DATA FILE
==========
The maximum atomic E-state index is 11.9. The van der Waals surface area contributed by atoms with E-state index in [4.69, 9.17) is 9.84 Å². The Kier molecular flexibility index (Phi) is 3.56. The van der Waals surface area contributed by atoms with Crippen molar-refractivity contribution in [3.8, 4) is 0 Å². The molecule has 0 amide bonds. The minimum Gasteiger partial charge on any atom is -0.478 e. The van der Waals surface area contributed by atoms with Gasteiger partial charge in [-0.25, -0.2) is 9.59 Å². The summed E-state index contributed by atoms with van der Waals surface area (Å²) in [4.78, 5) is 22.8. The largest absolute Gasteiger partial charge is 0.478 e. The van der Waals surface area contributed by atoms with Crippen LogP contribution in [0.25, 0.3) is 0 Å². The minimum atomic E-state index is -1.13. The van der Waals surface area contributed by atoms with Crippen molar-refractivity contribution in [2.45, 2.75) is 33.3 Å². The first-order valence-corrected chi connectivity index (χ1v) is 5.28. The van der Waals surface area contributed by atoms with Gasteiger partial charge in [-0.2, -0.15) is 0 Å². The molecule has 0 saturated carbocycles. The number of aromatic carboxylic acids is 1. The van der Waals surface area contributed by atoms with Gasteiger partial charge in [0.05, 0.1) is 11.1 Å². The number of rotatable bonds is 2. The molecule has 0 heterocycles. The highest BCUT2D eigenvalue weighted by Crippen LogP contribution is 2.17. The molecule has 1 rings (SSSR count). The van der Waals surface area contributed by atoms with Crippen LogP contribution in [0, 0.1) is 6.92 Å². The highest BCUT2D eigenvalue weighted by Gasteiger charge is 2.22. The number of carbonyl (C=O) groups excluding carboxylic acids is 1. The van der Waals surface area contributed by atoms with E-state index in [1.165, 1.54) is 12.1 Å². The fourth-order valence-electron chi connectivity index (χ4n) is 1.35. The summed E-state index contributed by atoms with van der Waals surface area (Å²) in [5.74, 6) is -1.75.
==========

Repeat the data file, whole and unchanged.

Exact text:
The maximum atomic E-state index is 11.9. The van der Waals surface area contributed by atoms with E-state index in [4.69, 9.17) is 9.84 Å². The Kier molecular flexibility index (Phi) is 3.56. The van der Waals surface area contributed by atoms with Crippen molar-refractivity contribution in [3.8, 4) is 0 Å². The molecule has 0 amide bonds. The minimum Gasteiger partial charge on any atom is -0.478 e. The van der Waals surface area contributed by atoms with Gasteiger partial charge in [-0.25, -0.2) is 9.59 Å². The summed E-state index contributed by atoms with van der Waals surface area (Å²) in [4.78, 5) is 22.8. The largest absolute Gasteiger partial charge is 0.478 e. The van der Waals surface area contributed by atoms with Crippen LogP contribution in [0.25, 0.3) is 0 Å². The minimum atomic E-state index is -1.13. The van der Waals surface area contributed by atoms with Crippen molar-refractivity contribution in [2.45, 2.75) is 33.3 Å². The first-order valence-corrected chi connectivity index (χ1v) is 5.28. The van der Waals surface area contributed by atoms with Gasteiger partial charge in [-0.2, -0.15) is 0 Å². The molecule has 0 saturated carbocycles. The number of aromatic carboxylic acids is 1. The van der Waals surface area contributed by atoms with Gasteiger partial charge in [0.05, 0.1) is 11.1 Å². The number of rotatable bonds is 2. The molecule has 0 heterocycles. The highest BCUT2D eigenvalue weighted by Crippen LogP contribution is 2.17. The molecule has 1 rings (SSSR count). The van der Waals surface area contributed by atoms with Crippen LogP contribution in [0, 0.1) is 6.92 Å². The highest BCUT2D eigenvalue weighted by Gasteiger charge is 2.22. The number of carbonyl (C=O) groups excluding carboxylic acids is 1. The van der Waals surface area contributed by atoms with E-state index in [1.165, 1.54) is 12.1 Å². The fourth-order valence-electron chi connectivity index (χ4n) is 1.35. The summed E-state index contributed by atoms with van der Waals surface area (Å²) in [5.74, 6) is -1.75.